Forgiveness is a process. I find that it is rarely a simple and straightforward task. The practice of forgiveness can seem never ending, especially when abuse, manipulation, and betrayal are involved.
In A Lamp in the Darkness by Jack Kornfield (Sounds True, 2011), he tells the story of how one of his teachers asks him to try forgiveness “twice a day for five minutes, then after six months, let me know how it’s going.” At the end, he realizes that he had been asked to practice forgiveness three hundred times before he evaluated its effects. I think this speaks to the long term and repetitive process that forgiveness embodies.
After reading the above, I found myself wondering: Have I really forgiven all that I can? In particular, have I fully forgiven someone from my past? I know that I have on many levels, in a variety of ways, and I wish them well. Yet, I also have to admit that I can still feel resentment and annoyance when this person presents to my awareness. (In fairness, the person never really let go of me energetically even though we terminated physical contact years ago. So, it can seem like being haunted and feel like I’ve moved on but they have not.)
Throughout the years, I have worked on multidimensional levels to heal. I know that as a process, each healing brings illumination and soul awareness. But, I must admit, that I do have hopes that one day I will feel complete – at least with certain people – regarding forgiveness and healing. So, I wonder: How will I know? Will I recognize the moment when it takes shape and form? Will the process of transmutation gradually take up residence with each healing? Or, will there be an experience where I simply knowthat I have truly and completely forgiven like putting in the final piece of a puzzle?
Maybe we do reach a point where we have truthfully forgiven a particular individual. But, the practice of forgiveness is never complete. I am reminded of this because sometimes it may seem easier to feel “done” and at peace when another is totally out of our lives. Other times, the person we are striving to forgive may still be in contact with people we care about. Even more challenging is when a person close to us seems blind to the genuine intentions of someone who is manipulative and masquerading as something they are not. We try to heal, let go, and move on, yet we are still inundated with information about the one(s) we’ve let go of. Is it fair to measure healing based on whether we are triggered emotionally by thoughts of another?
I do not think we can measure forgiveness or healing. If we embrace forgiveness as a practice, like loving kindness is, then we will be called upon to recognize aspects of ourselves and one another that seek acceptance. Then, instead of feeling let down because I thought I was “done” and had fully forgiven another, I can utilize the opportunity to identify those aspects of my own being that seek acceptance. I can foster trust and expanded perspective. Forgiveness allows light to shine on denial, darkness, and rejection.Even as I write this, I know better than to seek a sense of completion. Simple reality is: Growth, healing, and evolution are a process. If we are triggered, then we still have more to forgive. If we are still creating suffering, then there is still some unacknowledged pain within. The “other” person may have warranted avoidance of contact or not. It really doesn’t matter since forgiveness is not about agreeing, approval, or changing that which we cannot change – like the past. Ultimately, we are still served with the task of forgiving ourselves. Until we do that, someone or something may seem deserving of our judgment or resentment, but we are only harming ourselves.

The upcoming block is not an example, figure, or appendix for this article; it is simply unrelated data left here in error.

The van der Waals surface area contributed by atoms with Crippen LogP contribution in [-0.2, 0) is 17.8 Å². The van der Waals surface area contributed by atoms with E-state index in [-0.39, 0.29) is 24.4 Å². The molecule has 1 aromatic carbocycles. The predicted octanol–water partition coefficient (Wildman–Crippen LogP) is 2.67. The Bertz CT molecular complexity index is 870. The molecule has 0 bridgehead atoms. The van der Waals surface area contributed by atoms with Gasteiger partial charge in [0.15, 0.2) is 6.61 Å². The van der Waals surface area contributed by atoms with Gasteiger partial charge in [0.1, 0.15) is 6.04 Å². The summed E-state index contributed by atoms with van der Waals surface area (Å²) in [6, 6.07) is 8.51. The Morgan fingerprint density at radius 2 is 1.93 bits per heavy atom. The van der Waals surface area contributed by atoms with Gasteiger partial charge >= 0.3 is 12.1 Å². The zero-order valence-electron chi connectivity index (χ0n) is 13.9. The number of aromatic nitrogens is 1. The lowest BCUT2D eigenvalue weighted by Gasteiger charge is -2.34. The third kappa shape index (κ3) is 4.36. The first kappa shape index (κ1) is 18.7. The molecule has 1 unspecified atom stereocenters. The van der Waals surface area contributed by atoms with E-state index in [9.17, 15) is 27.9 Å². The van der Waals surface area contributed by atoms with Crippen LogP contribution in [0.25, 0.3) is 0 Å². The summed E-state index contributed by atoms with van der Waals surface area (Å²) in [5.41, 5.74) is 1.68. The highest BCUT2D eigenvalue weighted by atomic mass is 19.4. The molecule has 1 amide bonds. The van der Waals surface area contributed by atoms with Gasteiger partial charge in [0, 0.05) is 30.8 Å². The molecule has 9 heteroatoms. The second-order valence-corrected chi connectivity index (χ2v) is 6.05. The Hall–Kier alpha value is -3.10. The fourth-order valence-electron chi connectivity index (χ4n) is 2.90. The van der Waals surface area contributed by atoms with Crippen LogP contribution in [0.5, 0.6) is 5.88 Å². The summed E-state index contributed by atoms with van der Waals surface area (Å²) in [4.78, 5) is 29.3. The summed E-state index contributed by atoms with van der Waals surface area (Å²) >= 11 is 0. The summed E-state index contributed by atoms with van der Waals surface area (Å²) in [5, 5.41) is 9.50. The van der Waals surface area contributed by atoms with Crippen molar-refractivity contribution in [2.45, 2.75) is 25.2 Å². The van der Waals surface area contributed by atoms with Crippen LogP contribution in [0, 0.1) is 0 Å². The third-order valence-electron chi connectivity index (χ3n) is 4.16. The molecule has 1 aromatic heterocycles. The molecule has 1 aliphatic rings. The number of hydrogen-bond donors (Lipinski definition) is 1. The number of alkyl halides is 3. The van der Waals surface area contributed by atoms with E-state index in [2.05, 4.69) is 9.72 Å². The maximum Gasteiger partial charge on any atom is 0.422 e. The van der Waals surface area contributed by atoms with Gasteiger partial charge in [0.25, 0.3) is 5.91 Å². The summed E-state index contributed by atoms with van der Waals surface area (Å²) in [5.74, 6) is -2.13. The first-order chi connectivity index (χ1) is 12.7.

Power – genuine power – comes from understanding that all we can do is open our hearts to light and loving kindness. This doesn’t mean letting someone back in our lives. It doesn’t mean trying to intervene and push them out of someone else’s life either – unless necessary for safety. It may seem more challenging when another is continuing to add new stimulus to our psyches and pain, but it doesn’t change the practice. The tricky part is whether we are allowing another to inform our ability to accept, respect, and honor our capacity to forgive our own selves.
Ultimately, forgiveness rests in the hands of our souls, hearts, and minds. It is my hope that my psyche, or ego self, will surrender and align its consciousness to loving kindness so that healing can prevail. Even if I feel that I have truly forgiven another, I know that the practice of forgiveness will never be complete.
There is no scale that can measure the breadth of forgiveness, the infinite potential for healing, and the light and loving kindness we are capable of experiencing.
Copyright (c) Sallie Odenthal 2011. All rights reserved.